MIGHTY 25: Iasia Brown is taking over the tech space
Being a Senior Producer for Xbox at Microsoft is a dream come true for Iasia Brown which she credits to her military service. She’s on a mission to bring veterans with her.
Growing up in Queens was an experience Brown credits with building her into who she is today. In between watching soccer and eating really good food, she was hanging out on military bases as a child, learning to shoot and everything that came with soldier life, thanks to her uncle.
When she graduated high school at 17 years old in 2000, she knew what she wanted to do.
“No one would sign the consent for me to go into the Marine Corps. I begged my uncle to talk to my grandmother and he finally got her to agree to let me enlist in the Air Force,” she laughed. “When I went on my first deployment, I was with the Marines the whole time and knew I’d switch over as soon as my enlistment was up.”
As an airman, she was attached to the Third Marine Aircraft General and took part in the initial invasion.
“I was essentially his bone collector because I was a mortuary specialist. Unbeknownst to me, he would play a really key role in my upcoming career,” Brown explained. “I would always tell him one day I was going to be a Marine and he was like, alright, well, if you ever decide to do that, you let me know and he gave me his card and his coin. I didn’t really have any idea who he really was as a young airman.”
When she walked into a recruiter's office years later with a neck tattoo trying to join, they told her she couldn’t. Brown presented the card and explained that they needed to call this man because he promised he’d get her in with a waiver. The general’s name? Commandant of the Marine Corps, General Michael W. Hagee.
“Since I was a mortician in the Air Force, when they asked me what job I wanted it was easy, I told them I wanted any job where the people would talk back,” she said.
During her time in Communications for the Marine Corps, Brown earned two bachelor’s degrees and a master’s in between deployments. After 16 years total service, she made the decision to hang up her uniform to pursue a position with Microsoft.
“I served pre and post Don’t Ask Don’t Tell. One of the things that was really important to me was finding a job where I could show up completely as myself,” Brown shared. “If I could take anything back from my time in service, that would be it. When I left I was ready; I knew my purpose was bigger than where I was.”
Serving in the age of Don’t Ask, Don’t Tell was a dark season for her.
“I remember during one deployment, I lost someone I really loved and I couldn’t tell anyone because I would lose my job as a Marine. There were no safe spaces and I couldn’t grieve. There was almost a lack of humanity in it,” Brown said.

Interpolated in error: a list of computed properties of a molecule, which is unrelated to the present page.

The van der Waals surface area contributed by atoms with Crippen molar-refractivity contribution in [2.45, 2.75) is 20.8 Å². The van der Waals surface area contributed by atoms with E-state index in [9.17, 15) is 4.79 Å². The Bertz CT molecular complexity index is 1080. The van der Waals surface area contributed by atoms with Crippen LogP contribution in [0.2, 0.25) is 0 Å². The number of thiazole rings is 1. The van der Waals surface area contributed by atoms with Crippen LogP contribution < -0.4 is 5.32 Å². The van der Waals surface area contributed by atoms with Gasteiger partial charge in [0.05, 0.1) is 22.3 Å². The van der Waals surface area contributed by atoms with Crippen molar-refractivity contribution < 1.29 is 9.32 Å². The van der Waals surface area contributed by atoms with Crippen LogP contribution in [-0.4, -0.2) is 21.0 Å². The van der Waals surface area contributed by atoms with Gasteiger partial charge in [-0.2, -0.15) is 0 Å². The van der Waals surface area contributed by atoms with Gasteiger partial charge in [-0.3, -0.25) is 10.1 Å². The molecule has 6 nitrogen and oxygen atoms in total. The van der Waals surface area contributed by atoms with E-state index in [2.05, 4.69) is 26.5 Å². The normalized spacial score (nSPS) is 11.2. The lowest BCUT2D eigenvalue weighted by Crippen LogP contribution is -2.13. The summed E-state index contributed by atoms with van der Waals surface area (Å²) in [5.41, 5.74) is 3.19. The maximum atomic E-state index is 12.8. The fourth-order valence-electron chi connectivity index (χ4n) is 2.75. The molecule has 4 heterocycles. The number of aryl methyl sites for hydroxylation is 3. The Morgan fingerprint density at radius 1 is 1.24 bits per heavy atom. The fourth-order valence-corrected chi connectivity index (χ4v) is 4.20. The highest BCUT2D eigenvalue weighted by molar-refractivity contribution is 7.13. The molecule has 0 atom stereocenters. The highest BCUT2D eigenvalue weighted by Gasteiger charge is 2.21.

Video games became her outlet and a way to communicate.
“I couldn’t be on a deployment and Skype my girlfriend because everyone would see. Video games were the safest way to communicate. It’s just avatars and you have a headset on,” she explained. “For me, gaming has always been like that safe space where I can just go have conversations, reconnect and live my life under the radar.”
Brown worked her way up to Senior Program Manager and Xbox Senior Producer. Since starting with the company in 2019, she’s brought 1000 veterans with her. And she’s not done yet.
“There are over 100,000 veterans who lost their benefits under Don't Ask, Don't Tell who still haven't had them restored. So if I can provide the opportunity for them to go to school, I'm going to do that,” she said. “I created an endowment fund at the School of Cinematic Arts, specifically for women who want to study gaming and interactive design.”
Not only is she leading game-building, recruitment of veterans and giving back, Brown is a proud parent.
“She’s been around Marines most of her life and in a recruiting station with me since she was two,” she laughed. “I made it a priority to always be present even when I had to commute long hours, I was always home at night for her.”
In between designing games you can also find Brown loving the San Diego weather, designing her own tattoos, filmmaking and oh yeah, finishing her PhD. Her multifaceted personality is something she encouraged other veterans to embrace.
“Nobody gets to define who you are besides you,” Brown said. “Take time to figure out who you are, what you love. Never stop learning or growing.”
You can learn more about this bad-ass Airman/Marine veteran, Microsoft leader and Xbox video game designer here.